As our latest cohort begin their first steps at UKSA of the Superyacht Cadetship, we catch up with Charlie who will be returning to UKSA to complete his training after working as a mate on a 33-metre Hoek Truly Classic superyacht.
“Before I came to UKSA I was studying A-levels at sixth form college. I then joined the Superyacht Cadetship (SYC) in October 2014. I was very proud to receive funding from Trinity House, without which I couldn’t have done the course and I wouldn’t be able to do the job that I’m doing now. It has been a remarkable opportunity.
My favourite memory of being at UKSA was getting to spend over sixty days sailing the south coast of the UK and the English Channel aboard the UKSA fleet. Living and training on the likes of Harrier, Inspiration and Falcon with the four other members of my crew was a rollercoaster! Life was often cramped, wet, cold and physically demanding, but it was also one of the most rewarding six months of my life and I formed life-long friendships.
The most important lesson I learnt at UKSA was seeing the various ways in which different skippers run boats differently. The best skippers aren’t just knowledgeable, but are able to deal with difficult situations and solve problems whilst keeping cool, calm and collected. On completion of Phase One of the SYC, I worked as a mate on a 24m sailing yacht, joining the boat in Genoa after a month of dock walking. We participated in the Genoa Yacht Show and spent the rest of the season cruising the eastern Mediterranean. The highlight of my career so far has been taking part in 2017’s St Barth’s Bucket Regatta. It was the first superyacht regatta I’d ever witnessed and was awe struck by the other boats on show and how amazing the atmosphere was.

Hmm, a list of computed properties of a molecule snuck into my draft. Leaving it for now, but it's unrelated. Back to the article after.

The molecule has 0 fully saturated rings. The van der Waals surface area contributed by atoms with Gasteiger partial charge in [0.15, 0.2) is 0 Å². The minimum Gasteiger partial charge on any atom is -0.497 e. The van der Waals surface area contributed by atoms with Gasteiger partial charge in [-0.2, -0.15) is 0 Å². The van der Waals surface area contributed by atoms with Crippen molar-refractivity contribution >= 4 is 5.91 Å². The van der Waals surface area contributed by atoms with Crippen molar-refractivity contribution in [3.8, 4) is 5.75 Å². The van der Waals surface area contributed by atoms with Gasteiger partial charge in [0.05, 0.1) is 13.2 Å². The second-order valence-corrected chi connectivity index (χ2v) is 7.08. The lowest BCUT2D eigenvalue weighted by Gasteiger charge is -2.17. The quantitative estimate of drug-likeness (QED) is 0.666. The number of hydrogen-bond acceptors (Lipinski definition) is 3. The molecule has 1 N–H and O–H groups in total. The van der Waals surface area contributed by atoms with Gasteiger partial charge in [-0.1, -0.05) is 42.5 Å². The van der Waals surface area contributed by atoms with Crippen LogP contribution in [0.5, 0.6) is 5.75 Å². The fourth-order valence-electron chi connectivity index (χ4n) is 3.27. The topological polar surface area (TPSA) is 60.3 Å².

I would advise anyone about to start their training at UKSA and, in particular to anyone just starting out on the Cadetship, to enjoy Phase One as much as possible and not fret too much about finding work straight away. If by the end of February, you still haven’t secured a job, then dock walking really isn’t the end of the world and can be a really rewarding experience. It’s a great way to network and day-working on few different boats here and there can be a great way of finding out exactly the sort of job you’re looking for.
I’m now heading back to UKSA to complete Phase Five of my training, starting with the GMDSS General Operators Certificate – the highest level in radio communication. I’m really looking forward to catching up with old friends and meeting all the new cadets. By this point, it will have been almost a year since I’ve been back home in the UK, so I will be taking some well-earned rest soon after.”
For more information on our Superyacht Cadetship, please visit: http://uksa.org/professional-training/deck/superyacht-cadetship/